Reclaim Your Background:
The Widget Dashboard

by Andrew Strick (Stricktoo)


Plasmoids are one of my favorite KDE 4 features. I enjoy being able to see the weather and my system stats at a glance. It's helpful to have a notepad perpetually handy. And I especially love the Folder View plasmoid, because it allows me to keep multiple sets of files on my desktop while maintaining some semblance of organization. Unfortunately this all comes at a price; after a while there are too many plasmoids and too little desktop. Fortunately KDE 4 has a solution: the widget dashboard.

The dashboard can do two things. It can display all the plasmoids currently on the desktop over all open windows. That is, instead of minimizing every open window, you can see your plamoids simply by bringing up the dashboard. Alternatively, the dashboard can display a different set of plasmoids. I find this application more useful, because it allows me to use plasmoids while still maintaining a clean desktop.


Fig 01. A very crowded desktop

Configuring the Dashboard

The settings for the Dashboard are found at: Configure Your Desktop > Look & Feel > Desktop > Workspace. Unfortunately, the dashboard settings are currently pretty sparse. "Show Desktop Widgets" simply displays the plasmoids currently on your desktop. "Show an independent Widget Set" allows the Dashboard to display a different set of plasmoids than those currently on the desktop.


Fig 02. The settings dialog

Moreover, there is no way (that I can find) to change the shortcut key from Ctrl+F12. However, "Show Desktop" can be assigned to a screen corner under: Configure Your Desktop > Look & Feel > Desktop > Screen Edges.

The Dashboard can also have its own background.


Fig. 03. The Dashboard in overlay mode

While the Dashboard is active, right click and select "Desktop Activity Settings" or "Folder View Activity Settings" from the context menu. From there you can choose a background image like you would for the regular desktop. However, if you have compositing turned on, the Dashboard background will be transparent and will not display an image.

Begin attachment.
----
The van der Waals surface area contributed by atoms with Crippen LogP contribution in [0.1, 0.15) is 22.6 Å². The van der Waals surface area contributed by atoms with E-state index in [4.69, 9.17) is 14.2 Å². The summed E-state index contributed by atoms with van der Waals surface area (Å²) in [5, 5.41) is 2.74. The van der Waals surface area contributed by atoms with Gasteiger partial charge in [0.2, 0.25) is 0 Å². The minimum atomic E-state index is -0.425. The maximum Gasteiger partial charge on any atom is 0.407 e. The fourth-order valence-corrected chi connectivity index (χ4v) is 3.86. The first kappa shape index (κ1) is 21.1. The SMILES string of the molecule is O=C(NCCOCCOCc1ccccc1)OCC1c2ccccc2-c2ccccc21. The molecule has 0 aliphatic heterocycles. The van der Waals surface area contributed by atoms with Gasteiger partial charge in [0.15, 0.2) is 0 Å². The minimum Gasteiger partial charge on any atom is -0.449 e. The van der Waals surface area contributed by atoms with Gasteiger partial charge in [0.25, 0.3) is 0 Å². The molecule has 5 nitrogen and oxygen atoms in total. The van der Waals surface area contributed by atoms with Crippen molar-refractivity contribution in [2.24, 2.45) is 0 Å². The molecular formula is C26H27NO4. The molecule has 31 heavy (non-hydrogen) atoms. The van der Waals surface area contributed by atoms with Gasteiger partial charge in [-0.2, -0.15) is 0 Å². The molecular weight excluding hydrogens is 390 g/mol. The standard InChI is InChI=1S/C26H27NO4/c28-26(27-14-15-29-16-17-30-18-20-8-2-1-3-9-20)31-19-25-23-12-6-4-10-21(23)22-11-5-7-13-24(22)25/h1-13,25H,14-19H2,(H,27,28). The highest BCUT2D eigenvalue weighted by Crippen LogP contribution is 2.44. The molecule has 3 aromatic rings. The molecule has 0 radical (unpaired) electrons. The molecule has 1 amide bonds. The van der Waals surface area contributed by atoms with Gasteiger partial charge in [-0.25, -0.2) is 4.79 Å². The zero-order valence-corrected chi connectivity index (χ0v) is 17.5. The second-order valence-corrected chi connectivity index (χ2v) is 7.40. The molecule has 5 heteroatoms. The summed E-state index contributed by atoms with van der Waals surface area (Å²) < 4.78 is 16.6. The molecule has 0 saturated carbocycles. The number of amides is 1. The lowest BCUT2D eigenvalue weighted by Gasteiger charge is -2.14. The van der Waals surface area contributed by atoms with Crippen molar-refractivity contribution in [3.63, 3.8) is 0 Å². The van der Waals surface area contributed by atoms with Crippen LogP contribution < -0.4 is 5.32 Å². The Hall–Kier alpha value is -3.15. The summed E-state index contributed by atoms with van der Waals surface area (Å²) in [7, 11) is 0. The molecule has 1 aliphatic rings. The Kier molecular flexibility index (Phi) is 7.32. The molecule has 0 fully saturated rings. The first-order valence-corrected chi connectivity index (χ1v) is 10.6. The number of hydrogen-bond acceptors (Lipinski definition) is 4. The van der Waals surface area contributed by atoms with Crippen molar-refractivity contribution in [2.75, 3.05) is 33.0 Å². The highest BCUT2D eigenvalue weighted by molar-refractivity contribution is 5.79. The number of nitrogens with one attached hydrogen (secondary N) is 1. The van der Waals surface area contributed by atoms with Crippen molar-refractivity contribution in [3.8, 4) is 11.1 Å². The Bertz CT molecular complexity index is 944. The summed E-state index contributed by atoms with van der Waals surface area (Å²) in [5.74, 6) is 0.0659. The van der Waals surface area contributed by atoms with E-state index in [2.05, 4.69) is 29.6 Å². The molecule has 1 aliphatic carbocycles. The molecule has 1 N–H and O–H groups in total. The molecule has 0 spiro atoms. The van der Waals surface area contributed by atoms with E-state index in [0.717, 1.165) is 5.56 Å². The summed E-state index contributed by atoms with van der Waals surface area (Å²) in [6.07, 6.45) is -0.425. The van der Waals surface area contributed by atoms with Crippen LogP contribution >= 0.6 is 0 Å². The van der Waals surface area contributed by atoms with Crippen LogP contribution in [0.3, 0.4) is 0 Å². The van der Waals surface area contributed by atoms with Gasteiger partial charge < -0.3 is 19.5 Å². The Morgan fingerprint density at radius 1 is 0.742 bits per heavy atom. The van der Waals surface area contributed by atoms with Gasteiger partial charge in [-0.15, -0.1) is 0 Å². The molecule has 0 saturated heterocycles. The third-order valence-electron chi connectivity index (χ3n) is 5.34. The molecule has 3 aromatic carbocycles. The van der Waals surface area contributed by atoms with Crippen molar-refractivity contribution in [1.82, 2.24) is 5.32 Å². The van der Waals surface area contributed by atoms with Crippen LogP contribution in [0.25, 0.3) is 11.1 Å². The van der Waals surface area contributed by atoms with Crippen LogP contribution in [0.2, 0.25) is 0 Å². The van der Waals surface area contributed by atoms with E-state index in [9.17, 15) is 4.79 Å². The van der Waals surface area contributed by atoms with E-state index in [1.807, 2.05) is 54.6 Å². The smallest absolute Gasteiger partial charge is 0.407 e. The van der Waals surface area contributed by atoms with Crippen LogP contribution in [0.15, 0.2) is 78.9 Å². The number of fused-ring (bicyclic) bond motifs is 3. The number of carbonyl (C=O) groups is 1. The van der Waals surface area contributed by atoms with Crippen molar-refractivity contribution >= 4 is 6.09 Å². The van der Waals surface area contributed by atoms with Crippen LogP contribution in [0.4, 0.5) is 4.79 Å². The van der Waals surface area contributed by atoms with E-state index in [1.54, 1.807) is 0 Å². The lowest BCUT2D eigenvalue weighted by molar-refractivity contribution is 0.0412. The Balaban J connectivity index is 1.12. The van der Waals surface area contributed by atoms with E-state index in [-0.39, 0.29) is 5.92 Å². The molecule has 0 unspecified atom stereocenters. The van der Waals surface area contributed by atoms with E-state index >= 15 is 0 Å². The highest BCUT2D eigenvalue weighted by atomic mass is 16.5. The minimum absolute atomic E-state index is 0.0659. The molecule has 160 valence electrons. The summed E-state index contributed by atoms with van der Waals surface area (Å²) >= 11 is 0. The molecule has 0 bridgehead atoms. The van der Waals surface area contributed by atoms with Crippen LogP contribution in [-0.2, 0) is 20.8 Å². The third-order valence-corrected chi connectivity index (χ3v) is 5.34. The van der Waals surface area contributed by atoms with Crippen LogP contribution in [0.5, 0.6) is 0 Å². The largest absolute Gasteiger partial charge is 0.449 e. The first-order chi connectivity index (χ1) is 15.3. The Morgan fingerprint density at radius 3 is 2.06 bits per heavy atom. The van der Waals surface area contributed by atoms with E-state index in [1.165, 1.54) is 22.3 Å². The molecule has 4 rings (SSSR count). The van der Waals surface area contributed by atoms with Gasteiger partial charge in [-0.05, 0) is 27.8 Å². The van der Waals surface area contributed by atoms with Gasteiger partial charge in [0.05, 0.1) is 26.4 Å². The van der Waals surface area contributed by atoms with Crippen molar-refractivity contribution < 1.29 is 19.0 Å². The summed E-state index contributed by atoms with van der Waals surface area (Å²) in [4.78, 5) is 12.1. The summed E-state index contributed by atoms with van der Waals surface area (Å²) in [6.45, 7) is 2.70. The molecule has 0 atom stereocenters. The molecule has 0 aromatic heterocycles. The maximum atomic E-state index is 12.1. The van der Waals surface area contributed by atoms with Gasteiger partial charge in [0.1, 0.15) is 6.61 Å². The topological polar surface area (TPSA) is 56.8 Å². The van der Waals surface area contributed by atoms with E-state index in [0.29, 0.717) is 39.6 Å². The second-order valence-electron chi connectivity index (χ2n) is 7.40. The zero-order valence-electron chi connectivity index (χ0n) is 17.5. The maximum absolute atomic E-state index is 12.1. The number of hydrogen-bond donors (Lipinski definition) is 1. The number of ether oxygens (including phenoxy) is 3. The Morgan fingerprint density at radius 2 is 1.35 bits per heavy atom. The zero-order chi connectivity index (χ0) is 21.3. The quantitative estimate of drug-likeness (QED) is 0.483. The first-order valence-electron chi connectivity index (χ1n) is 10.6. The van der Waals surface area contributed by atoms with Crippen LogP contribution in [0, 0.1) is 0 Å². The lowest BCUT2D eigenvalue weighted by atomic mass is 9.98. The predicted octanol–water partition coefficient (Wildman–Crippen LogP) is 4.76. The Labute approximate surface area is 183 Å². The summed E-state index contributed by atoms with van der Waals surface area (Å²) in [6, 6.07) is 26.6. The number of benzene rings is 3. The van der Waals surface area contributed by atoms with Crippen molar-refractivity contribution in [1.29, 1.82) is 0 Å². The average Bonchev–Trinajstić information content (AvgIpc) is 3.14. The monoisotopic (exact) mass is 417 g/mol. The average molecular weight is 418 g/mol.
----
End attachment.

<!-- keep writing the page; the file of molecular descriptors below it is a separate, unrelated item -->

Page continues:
Fig. 04. The Dashboard without a background

Using the Dashboard

Using the Dashboard is pretty simple. Simply hitting Ctrl+F12 will bring it up or close it. You can also close it using the Esc key or by clicking the close button on the top tab. To add plasmoids to the Dashboard, (if you are displaying an independent widget set), right click and chose "Add Widgets" from the context menu.


In using the Dashboard, I've stumbled across a couple oddities. Neither are major, but they can cause some confusion.

Oftentimes initiating the configuration dialog for a plasmoid causes the dashboard to exit. This doesn't mean that any changes won't be effective; you'll just have to bring up the Dashboard (again) to see them.

Conversely, bringing up a dialog in another application does not always cause the Dashboard to exit. For example, suppose you save a .torrent file to your Downloads folder. You can add the torrent to Ktorrent by right clicking on it and choosing "Open With Ktorrent". This will bring up Ktorrent's "Add Torrent" dialog — but it will be under the Dashboard. However, the dialog will have gained the focus of keyboard actions, and the Esc key will close the dialog instead of closing the Dashboard.


I hope this short article helps you keep your desktop clean and clutter­free. Good tinkering.


Fig. 05. The Ktorrent "Add Torrent" dialog box
under the Dashboard


If you want to remove even more widgets from your desktop, try integrating some into the System Tray. Unlock your widgets, then right click on a blank area of the System Tray and select "System Tray Settings". Choose the "Plasma Widgets" tab. Place tick marks next to the widgets you would like displayed in your system tray, and then hit "Apply". I find this especially useful for my weather, Gmail Notifier and Device Manager widgets. I don't need them all of the time. In fact, I only want to see the Device Manager and Gmail Notifier when I plug in a device or receive an email. Placing them in the System Tray, a more natural setting, in my opinion, makes them accessible while saving precious screen real estate.


Fig. 06. The default System Tray


Fig. 07. The System Tray settings dialog,
with the "Plasma Widgets" tab activated


Fig. 08. The System Tray with widgets